The Soviet Union can no longer act as a brake on US. expansion, and Western Europe cannot do so yet. That is the bitter, bloody and understated lesson of the current crisis. As the willful destruction in the Persian Gulf draws to an end; as our ministers and mediamen, having double-thought and double-talked beyond Orwell’s imagination, cynically proclaim that might is right; and as the population laps it all up with patriotic fervor, there is a great temptation to blame the bloodthirsty gods or the folly of humankind. It is more useful, however, to examine the causes of Russia’s weakness and of Europe’s abject abdication, and to seek behind these failures the political and social forces that may be capable of challenging President Bush’s “new world order,” which is as old as capitalism and as modern as a laser-guided missile.
The Limits of ‘New Thinking’
The Soviet government “regrets” but it “does not condemn…” This refrain sums up the dilemma that was revealed in two dramatic weeks m February, when the world saw both Mikhail Gorbachev’s skill and the real limits to his diplomatic action. Soviet involvement began much earlier, of course. From last August it was crucial. Above all it was precious for George Bush, who could not have disguised U.S. intervention as a United Nations operation without the blessing of Gorbachev. In return the Soviet leader was promised economic rewards and shown immediate consideration, notably over his troubles with the Baltic States. But as the war heated up, he grasped that he had struck a bad bargain. The Soviet press began to suggest that the destruction of Iraq by the United States and its allies was going beyond the U.N. resolutions. On February 12, judging the Iraqis ripe, Gorbachev sent his personal envoy, Yevgeny Primakov, to Baghdad. Three days later Iraq publicly envisaged the possibility of accepting Resolution 660, which called for the unconditional evacuation of Kuwait. By Monday, February 18, Iraqi Foreign Minister Tariq Aziz was in Moscow studying the Gorbachev peace plan, which the Soviet leader duly communicated to Washington and other Western capitals.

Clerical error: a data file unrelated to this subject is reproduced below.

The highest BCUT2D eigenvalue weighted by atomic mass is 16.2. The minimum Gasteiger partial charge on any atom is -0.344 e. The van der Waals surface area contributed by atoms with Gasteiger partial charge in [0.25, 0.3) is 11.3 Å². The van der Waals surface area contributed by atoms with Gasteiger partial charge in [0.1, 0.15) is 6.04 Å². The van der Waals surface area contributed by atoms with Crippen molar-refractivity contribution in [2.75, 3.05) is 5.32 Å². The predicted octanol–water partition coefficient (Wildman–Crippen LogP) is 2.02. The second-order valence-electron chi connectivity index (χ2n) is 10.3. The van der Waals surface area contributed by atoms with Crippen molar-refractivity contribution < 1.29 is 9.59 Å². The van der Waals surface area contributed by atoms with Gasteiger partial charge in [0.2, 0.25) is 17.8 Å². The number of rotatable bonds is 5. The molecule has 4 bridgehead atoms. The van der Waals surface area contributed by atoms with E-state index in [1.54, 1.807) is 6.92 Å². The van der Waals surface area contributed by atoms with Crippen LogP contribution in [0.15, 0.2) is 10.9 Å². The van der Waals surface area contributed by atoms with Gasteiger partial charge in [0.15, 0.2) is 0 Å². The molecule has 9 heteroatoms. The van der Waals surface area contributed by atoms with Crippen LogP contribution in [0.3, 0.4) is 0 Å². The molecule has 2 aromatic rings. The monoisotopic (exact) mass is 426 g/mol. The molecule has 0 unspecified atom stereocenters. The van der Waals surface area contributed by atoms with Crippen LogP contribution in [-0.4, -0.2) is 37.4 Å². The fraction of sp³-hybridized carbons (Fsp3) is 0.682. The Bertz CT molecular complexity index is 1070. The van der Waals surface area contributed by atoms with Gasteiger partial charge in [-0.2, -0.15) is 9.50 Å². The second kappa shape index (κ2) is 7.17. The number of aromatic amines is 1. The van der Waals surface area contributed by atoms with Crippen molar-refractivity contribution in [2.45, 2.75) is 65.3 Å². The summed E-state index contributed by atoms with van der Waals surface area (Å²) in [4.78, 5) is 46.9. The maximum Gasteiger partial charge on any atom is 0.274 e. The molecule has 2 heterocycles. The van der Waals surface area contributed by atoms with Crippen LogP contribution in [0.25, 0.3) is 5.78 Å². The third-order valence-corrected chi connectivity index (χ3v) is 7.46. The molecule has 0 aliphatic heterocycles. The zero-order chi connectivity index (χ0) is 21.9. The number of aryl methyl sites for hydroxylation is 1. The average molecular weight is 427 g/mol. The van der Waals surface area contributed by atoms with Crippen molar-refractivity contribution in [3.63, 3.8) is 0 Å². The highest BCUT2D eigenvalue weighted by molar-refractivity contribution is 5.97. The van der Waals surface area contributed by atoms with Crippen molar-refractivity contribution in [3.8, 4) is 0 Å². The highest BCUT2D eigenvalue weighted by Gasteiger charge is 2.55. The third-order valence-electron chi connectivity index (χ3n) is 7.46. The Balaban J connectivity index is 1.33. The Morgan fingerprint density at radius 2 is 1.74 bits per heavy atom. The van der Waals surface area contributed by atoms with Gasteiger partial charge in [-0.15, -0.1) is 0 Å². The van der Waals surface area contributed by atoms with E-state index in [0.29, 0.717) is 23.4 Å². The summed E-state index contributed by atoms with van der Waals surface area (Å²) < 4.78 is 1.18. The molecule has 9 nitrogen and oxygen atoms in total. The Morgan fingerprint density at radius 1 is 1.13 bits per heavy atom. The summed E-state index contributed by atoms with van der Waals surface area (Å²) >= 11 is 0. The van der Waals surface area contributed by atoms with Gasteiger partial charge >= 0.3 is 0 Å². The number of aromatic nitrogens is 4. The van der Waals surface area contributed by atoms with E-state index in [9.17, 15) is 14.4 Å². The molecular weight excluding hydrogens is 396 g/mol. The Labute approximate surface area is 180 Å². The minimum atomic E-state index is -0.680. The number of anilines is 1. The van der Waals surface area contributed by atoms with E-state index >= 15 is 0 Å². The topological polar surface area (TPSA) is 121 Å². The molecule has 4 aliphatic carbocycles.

The Americans (who, we now know, had already set the date of the ground war) were enraged by this threat to their schedule. Bush’s first instinct was to reply, We want Saddam Hussein’s scalp and nobody is going to stop us. Under the Influence of his advisers, however, he chose to rely first on the Soviet Union’s obvious reluctance to risk an open break with Washington. The Soviet pupil was told to amend his copy and duly did so. By Thursday Aziz was back in Moscow. The next day Gorbachev produced a revised plan, which included a timetable for Iraqi withdrawal from Kuwait: four days to leave Kuwait City and twenty-one to abandon the entire country. That Friday, however, Bush, with the obedient allies lined up behind him, delivered his ultimatum: Within twenty-four hours Iraq had to accept the Western terms–allowing a week for total evacuation–or all hell would break loose. Even then Gorbachev did not give up. He spent the final Saturday calling Western leaders, pleading personally with Bush to put the decision off by a day or two in order to find a compromise between the two proposals. He allowed his ambassador to the U.N. to tell the Security Council that the parting words of Aziz suggested Iraq would accept such a compromise. To no avail. Gorbachev was coolly thanked for his services by the Americans and dismissed.
What should we have expected the Soviet leader to do? My own opinion is that a socialist leader should have retrospectively condemned Soviet aid to the semifascist regime of Saddam; condemned with equal vigor the Kuwaiti and Saudi oligarchies and their close ties to Western oil and financial interests; and spoken to the Arab and Western peoples above the heads of their governments. But Moscow, I recognize, long ago ceased to use such language–and not with the advent of Gorbachev but with the rise of Stalin. Even leaving such dreams aside, there was still scope for a different line, if only the Soviet diplomats, instead of bothering about U.S. sensibilities, had chosen not to waffle but to speak their mind.